I have been where you are.

used 1.05.18

Today’s post is about how to tackle stress – from a 24 year old, university student. (Side note: as I write this post, I can see the sun is shining through my blinds. What lovely symbolism!)

Let me explain how things have been lately:

  • I have been sick/on antibiotics and medication constantly
  • The uni break was a BREAK, no revision whatsoever
  • I’ve put tremendous stress on myself in terms of finances

So basically, I’ve been stressed. A light in the clouds has occurred today, though. From time to time, I find myself in a “slump” of recurring sickness/problems. Life is a mix of stress and joy after all. I wanted to share how even though things get shitty, there’s a way through! Below are 3 ways I have used to combat stress. I’m not perfect, but these 3 things have given me skills to handle life’s situations.

 

1. Find your community.

I can’t stress how important it is to find your community/communities. Whether it’s a trusted family member, friendship group, online group, a professional/mentor – find your community! I’ve realised over the last couple of years, although I have loving family and friends and an amazingly supportive partner, I wanted to also surround myself with like-minded individuals from around the world that could push me to be a better person. The first group I ever joined with self-improvement in mind was Millennial Entrepreneur Community (search it if you have a Facebook account). It is a group designed to help troubleshoot business problems, ideas and collaborate with other professionals. This group set a fire in me and constantly does to seek betterment and improvement. To implement ideas and execute with some knowledge and a lot of bravery. Another group I joined recently is called Wild Woman Sisterhood. I wanted to find women who empower each other, support each other and share experiences and advice. In time, I am sure I will be more active in these groups and that alone creates another community on it’s own. Find people you vibe with. Who tell you the truth. Who also support you when it is needed.

 

2. Time out.

Although the ‘teaching break’ is presented as an extra two weeks of studying – I can admit, I did no such thing. Time away from the computer screen, deadlines and hours of reading was the nicest two weeks I have had in a while. I could have definitely fitted in a couple days a week to study but I had pushed myself so much the first couple months, that I had lost complete interest in learning or revising any more. I was overwhelmed. I’m still working on it, and as this is a recurring problem, I know now how important it is to time out! Keeping your mind and body under stress can be harmful. Even if it’s just 10-20 minutes a day or every second day – whatever suits you. Find a relaxing hobby! A few things I enjoy are: taking a walk around the neighbourhood, watching a show with my partner, cooking new recipes, yoga, finding inspiration on YouTube and getting lost in visual art/expression. So remember to take some time for yourself when you can!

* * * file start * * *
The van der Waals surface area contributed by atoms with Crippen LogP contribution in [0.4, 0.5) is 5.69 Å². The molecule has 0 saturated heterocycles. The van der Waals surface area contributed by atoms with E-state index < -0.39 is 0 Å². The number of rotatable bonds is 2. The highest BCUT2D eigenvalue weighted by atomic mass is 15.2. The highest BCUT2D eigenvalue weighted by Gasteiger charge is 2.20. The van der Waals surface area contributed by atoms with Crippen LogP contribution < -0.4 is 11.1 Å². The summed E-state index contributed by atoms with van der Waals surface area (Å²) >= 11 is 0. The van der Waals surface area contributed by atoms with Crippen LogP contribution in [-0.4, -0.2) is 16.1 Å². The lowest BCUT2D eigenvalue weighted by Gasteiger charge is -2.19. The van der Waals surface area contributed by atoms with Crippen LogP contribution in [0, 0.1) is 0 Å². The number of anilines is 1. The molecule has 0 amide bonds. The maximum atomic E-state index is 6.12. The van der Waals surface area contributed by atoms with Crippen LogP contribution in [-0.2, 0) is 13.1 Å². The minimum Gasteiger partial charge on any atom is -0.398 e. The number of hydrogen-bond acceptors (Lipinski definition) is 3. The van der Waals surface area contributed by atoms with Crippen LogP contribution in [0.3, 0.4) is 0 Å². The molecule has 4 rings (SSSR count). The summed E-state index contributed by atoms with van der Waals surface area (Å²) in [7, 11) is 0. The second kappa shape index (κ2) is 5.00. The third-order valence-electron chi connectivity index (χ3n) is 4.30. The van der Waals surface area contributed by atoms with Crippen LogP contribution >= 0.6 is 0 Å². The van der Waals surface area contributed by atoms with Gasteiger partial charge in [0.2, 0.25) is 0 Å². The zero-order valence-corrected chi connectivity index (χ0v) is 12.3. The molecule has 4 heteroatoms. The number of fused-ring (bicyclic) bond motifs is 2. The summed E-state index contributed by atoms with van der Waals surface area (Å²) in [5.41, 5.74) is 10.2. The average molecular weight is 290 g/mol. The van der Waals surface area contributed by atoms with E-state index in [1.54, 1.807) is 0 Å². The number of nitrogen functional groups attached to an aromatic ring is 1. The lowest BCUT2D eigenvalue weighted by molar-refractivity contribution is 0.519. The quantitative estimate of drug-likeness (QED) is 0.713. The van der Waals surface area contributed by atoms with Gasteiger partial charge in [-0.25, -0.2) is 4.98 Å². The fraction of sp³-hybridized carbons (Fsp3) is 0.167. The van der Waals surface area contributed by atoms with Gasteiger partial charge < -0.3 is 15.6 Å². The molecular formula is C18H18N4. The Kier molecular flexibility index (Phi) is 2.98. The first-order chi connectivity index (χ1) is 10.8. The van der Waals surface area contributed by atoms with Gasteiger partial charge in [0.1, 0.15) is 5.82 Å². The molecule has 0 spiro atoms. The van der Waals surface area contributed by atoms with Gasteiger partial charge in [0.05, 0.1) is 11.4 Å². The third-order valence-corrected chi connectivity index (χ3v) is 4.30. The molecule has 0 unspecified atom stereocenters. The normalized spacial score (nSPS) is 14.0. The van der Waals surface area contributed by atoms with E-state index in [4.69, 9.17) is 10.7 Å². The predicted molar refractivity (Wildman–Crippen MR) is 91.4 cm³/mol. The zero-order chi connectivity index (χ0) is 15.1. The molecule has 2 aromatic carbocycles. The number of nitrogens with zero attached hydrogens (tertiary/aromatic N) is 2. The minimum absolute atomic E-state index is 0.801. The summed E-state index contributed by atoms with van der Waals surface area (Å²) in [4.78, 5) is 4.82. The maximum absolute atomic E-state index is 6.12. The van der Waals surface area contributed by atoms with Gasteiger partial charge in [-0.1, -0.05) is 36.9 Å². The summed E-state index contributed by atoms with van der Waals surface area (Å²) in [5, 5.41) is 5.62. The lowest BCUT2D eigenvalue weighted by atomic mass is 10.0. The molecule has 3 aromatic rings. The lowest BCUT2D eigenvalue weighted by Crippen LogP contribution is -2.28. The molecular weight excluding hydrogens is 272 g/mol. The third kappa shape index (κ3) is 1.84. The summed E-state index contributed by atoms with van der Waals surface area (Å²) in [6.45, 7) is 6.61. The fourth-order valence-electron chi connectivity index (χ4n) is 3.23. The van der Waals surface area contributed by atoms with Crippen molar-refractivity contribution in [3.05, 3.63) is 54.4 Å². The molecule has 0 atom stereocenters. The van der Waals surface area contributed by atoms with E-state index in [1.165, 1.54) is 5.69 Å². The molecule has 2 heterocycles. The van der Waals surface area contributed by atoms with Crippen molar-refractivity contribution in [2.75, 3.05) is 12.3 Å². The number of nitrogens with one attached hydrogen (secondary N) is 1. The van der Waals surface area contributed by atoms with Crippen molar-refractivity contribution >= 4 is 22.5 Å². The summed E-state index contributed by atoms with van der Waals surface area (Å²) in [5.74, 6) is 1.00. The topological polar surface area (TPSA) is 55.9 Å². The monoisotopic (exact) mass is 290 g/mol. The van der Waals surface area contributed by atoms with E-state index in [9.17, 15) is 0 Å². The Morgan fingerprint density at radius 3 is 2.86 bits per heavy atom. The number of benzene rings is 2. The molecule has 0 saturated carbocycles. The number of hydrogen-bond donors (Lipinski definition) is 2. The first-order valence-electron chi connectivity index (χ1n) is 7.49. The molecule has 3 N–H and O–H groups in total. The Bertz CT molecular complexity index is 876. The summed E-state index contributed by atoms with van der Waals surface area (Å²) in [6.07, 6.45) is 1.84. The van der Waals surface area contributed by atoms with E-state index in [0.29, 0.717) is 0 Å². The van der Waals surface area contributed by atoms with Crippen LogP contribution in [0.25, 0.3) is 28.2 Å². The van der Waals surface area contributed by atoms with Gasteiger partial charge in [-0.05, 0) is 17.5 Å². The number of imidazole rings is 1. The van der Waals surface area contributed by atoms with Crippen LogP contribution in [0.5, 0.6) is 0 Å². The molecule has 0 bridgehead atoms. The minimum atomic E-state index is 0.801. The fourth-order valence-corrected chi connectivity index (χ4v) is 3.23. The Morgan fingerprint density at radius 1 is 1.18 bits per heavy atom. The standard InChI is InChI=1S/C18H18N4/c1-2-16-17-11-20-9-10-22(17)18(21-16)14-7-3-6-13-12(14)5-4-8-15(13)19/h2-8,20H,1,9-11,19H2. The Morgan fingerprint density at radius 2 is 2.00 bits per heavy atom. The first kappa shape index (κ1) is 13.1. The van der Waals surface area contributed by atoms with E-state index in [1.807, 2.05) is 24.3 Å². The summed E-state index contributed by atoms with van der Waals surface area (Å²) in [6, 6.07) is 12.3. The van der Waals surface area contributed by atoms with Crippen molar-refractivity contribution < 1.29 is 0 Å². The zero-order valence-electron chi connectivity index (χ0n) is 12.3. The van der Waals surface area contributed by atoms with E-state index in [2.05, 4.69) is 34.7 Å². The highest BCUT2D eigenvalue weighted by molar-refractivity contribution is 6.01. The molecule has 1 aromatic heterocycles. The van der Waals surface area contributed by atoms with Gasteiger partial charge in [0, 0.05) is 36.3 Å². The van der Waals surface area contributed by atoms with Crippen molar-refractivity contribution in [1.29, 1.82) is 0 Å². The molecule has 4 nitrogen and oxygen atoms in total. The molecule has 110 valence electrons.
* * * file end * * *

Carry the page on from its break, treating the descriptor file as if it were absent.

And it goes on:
3. Express your stress. 

Finding people to spur you on and taking a break from the everyday routine is great. In my experience, so is having an outlet for frustration and stress that may arise from many aspects of life: relationships, work, self-depreciation. I approach this by typing it all out in a private blog – word vomit, if you will. Sometimes I write multiple posts.
Other ways I express my stress is being honest. If the conversation arises, I tell my friends/workmates/partner that no, I’m stressed and mad and not in the mood. Usually from this, I find the root of the problem (and apologise for angry outbursts that are in no way personal, just my personal problem).
In some circumstances, I contact a mental health professional. I’ve learned over the years that it’s okay to seek professional help if your own solutions are no longer getting you anywhere. It’s important to know who and what organisations to contact if this is the case. I will include contact numbers/websites at the end of this post. Another way I have expressed my stress is at work; asking if shifts are available, making sure all state managers are aware that there is a sales assistant willing to travel for the hours.

“If you never ask, the answer is always no.” – Nora Roberts

With this, comes gratitude. I am so thankful that I’ve found coping mechanisms (courtesy of health professionals, family, friends, a lovely partner) communities and a job where I am appreciated and paid well.

I hope this post is found to be helpful. And as a lovely, warrior woman has said to me, I am passing this on to you:

I have been where you are.

Bad times don’t last forever. Our minds can heal. Our bodies can heal.

You are not alone. If you are experiencing extreme stress and feel you may need assistance, here are some contacts and websites based in Australia:

  • beyondblue.org.au 1300 22 4636 – depression/anxiety awareness
  • kidshelpline.com.au 1800 55 1800 – private, confidential counselling
  • lifeline.org.au 13 11 14 – crisis support, suicide prevention
  • qlife.org.au 1800 184 527 – LGBTI support site
  • vvcs.gov.au 1800 011 046 – veteran, war-related support

 

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